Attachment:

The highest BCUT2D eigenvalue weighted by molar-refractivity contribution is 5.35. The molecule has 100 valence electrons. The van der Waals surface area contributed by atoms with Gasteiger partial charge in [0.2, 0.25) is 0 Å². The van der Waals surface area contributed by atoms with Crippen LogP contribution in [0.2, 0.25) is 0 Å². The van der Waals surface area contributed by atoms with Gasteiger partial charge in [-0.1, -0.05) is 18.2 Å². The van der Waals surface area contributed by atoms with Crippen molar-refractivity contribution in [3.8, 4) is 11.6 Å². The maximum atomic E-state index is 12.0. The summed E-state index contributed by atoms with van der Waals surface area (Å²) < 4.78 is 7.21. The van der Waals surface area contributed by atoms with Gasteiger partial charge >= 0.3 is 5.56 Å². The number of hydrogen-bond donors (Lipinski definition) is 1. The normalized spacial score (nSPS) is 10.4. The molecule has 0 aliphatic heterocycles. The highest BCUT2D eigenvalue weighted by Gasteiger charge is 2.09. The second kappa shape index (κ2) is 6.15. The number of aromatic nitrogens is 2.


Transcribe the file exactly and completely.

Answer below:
The highest BCUT2D eigenvalue weighted by molar-refractivity contribution is 5.35. The molecule has 100 valence electrons. The van der Waals surface area contributed by atoms with Gasteiger partial charge in [0.2, 0.25) is 0 Å². The van der Waals surface area contributed by atoms with Crippen LogP contribution in [0.2, 0.25) is 0 Å². The van der Waals surface area contributed by atoms with Gasteiger partial charge in [-0.1, -0.05) is 18.2 Å². The van der Waals surface area contributed by atoms with Crippen molar-refractivity contribution in [3.8, 4) is 11.6 Å². The maximum atomic E-state index is 12.0. The summed E-state index contributed by atoms with van der Waals surface area (Å²) < 4.78 is 7.21. The van der Waals surface area contributed by atoms with Gasteiger partial charge >= 0.3 is 5.56 Å². The number of hydrogen-bond donors (Lipinski definition) is 1. The normalized spacial score (nSPS) is 10.4. The molecule has 0 aliphatic heterocycles. The highest BCUT2D eigenvalue weighted by Gasteiger charge is 2.09. The second kappa shape index (κ2) is 6.15. The number of aromatic nitrogens is 2.